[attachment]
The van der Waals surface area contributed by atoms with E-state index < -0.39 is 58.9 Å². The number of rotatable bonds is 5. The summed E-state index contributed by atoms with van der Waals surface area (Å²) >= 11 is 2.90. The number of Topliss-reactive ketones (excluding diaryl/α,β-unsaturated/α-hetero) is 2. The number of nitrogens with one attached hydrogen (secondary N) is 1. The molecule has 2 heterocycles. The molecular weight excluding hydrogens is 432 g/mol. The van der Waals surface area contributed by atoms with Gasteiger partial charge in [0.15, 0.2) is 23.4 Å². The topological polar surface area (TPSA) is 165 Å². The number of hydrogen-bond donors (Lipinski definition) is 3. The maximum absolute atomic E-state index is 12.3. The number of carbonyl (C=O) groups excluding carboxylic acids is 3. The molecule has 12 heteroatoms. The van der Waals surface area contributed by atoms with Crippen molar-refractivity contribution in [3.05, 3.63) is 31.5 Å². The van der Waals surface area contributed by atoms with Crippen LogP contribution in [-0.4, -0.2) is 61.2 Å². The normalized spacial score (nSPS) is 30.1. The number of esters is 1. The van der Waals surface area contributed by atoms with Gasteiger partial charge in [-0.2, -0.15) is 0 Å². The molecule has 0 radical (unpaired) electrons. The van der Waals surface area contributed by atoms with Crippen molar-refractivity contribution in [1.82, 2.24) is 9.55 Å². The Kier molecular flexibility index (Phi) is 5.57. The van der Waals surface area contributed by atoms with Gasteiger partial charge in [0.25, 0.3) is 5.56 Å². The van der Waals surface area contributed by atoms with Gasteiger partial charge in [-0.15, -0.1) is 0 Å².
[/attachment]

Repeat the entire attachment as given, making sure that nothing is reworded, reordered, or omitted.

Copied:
The van der Waals surface area contributed by atoms with E-state index < -0.39 is 58.9 Å². The number of rotatable bonds is 5. The summed E-state index contributed by atoms with van der Waals surface area (Å²) >= 11 is 2.90. The number of Topliss-reactive ketones (excluding diaryl/α,β-unsaturated/α-hetero) is 2. The number of nitrogens with one attached hydrogen (secondary N) is 1. The molecule has 2 heterocycles. The molecular weight excluding hydrogens is 432 g/mol. The van der Waals surface area contributed by atoms with Gasteiger partial charge in [0.15, 0.2) is 23.4 Å². The topological polar surface area (TPSA) is 165 Å². The number of hydrogen-bond donors (Lipinski definition) is 3. The maximum absolute atomic E-state index is 12.3. The number of carbonyl (C=O) groups excluding carboxylic acids is 3. The molecule has 12 heteroatoms. The van der Waals surface area contributed by atoms with Crippen molar-refractivity contribution in [3.05, 3.63) is 31.5 Å². The van der Waals surface area contributed by atoms with Crippen LogP contribution in [-0.4, -0.2) is 61.2 Å². The normalized spacial score (nSPS) is 30.1. The number of esters is 1. The van der Waals surface area contributed by atoms with Gasteiger partial charge in [-0.2, -0.15) is 0 Å². The molecule has 0 radical (unpaired) electrons. The van der Waals surface area contributed by atoms with Crippen molar-refractivity contribution in [1.82, 2.24) is 9.55 Å². The Kier molecular flexibility index (Phi) is 5.57. The van der Waals surface area contributed by atoms with Gasteiger partial charge in [0.25, 0.3) is 5.56 Å². The van der Waals surface area contributed by atoms with Gasteiger partial charge in [-0.15, -0.1) is 0 Å².